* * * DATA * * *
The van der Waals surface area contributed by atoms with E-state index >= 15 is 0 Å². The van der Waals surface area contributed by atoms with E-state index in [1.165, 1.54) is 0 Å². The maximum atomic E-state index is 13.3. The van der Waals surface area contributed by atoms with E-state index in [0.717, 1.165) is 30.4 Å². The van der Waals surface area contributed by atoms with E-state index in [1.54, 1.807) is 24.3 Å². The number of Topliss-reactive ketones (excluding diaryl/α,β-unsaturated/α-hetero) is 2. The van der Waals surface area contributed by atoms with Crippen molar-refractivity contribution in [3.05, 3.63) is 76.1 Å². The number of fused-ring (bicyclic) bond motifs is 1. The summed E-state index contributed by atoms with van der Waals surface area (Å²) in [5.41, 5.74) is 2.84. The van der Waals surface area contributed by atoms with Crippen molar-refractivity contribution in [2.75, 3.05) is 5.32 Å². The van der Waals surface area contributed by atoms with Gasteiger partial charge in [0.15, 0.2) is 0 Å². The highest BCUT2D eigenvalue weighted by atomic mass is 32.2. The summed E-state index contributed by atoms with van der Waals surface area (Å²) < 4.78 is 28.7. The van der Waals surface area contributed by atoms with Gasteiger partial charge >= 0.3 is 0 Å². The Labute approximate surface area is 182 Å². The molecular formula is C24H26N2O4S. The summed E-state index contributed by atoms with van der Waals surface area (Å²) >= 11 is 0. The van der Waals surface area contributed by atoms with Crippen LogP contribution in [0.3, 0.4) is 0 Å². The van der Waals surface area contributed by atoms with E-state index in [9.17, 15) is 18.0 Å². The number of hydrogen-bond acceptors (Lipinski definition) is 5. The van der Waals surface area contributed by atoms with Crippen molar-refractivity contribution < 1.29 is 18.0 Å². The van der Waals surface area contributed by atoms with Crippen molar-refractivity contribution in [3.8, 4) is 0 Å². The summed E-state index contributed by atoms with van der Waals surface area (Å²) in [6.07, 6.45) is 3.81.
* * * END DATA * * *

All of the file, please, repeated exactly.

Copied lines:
The van der Waals surface area contributed by atoms with E-state index >= 15 is 0 Å². The van der Waals surface area contributed by atoms with E-state index in [1.165, 1.54) is 0 Å². The maximum atomic E-state index is 13.3. The van der Waals surface area contributed by atoms with E-state index in [0.717, 1.165) is 30.4 Å². The van der Waals surface area contributed by atoms with E-state index in [1.54, 1.807) is 24.3 Å². The number of Topliss-reactive ketones (excluding diaryl/α,β-unsaturated/α-hetero) is 2. The van der Waals surface area contributed by atoms with Crippen molar-refractivity contribution in [3.05, 3.63) is 76.1 Å². The number of fused-ring (bicyclic) bond motifs is 1. The summed E-state index contributed by atoms with van der Waals surface area (Å²) in [5.41, 5.74) is 2.84. The van der Waals surface area contributed by atoms with Crippen molar-refractivity contribution in [2.75, 3.05) is 5.32 Å². The van der Waals surface area contributed by atoms with Gasteiger partial charge in [0.15, 0.2) is 0 Å². The highest BCUT2D eigenvalue weighted by atomic mass is 32.2. The summed E-state index contributed by atoms with van der Waals surface area (Å²) < 4.78 is 28.7. The van der Waals surface area contributed by atoms with Gasteiger partial charge >= 0.3 is 0 Å². The Labute approximate surface area is 182 Å². The molecular formula is C24H26N2O4S. The summed E-state index contributed by atoms with van der Waals surface area (Å²) >= 11 is 0. The van der Waals surface area contributed by atoms with Crippen LogP contribution in [0.3, 0.4) is 0 Å². The van der Waals surface area contributed by atoms with E-state index in [9.17, 15) is 18.0 Å². The number of hydrogen-bond acceptors (Lipinski definition) is 5. The van der Waals surface area contributed by atoms with Crippen molar-refractivity contribution < 1.29 is 18.0 Å². The van der Waals surface area contributed by atoms with Crippen molar-refractivity contribution in [3.8, 4) is 0 Å². The summed E-state index contributed by atoms with van der Waals surface area (Å²) in [6.07, 6.45) is 3.81.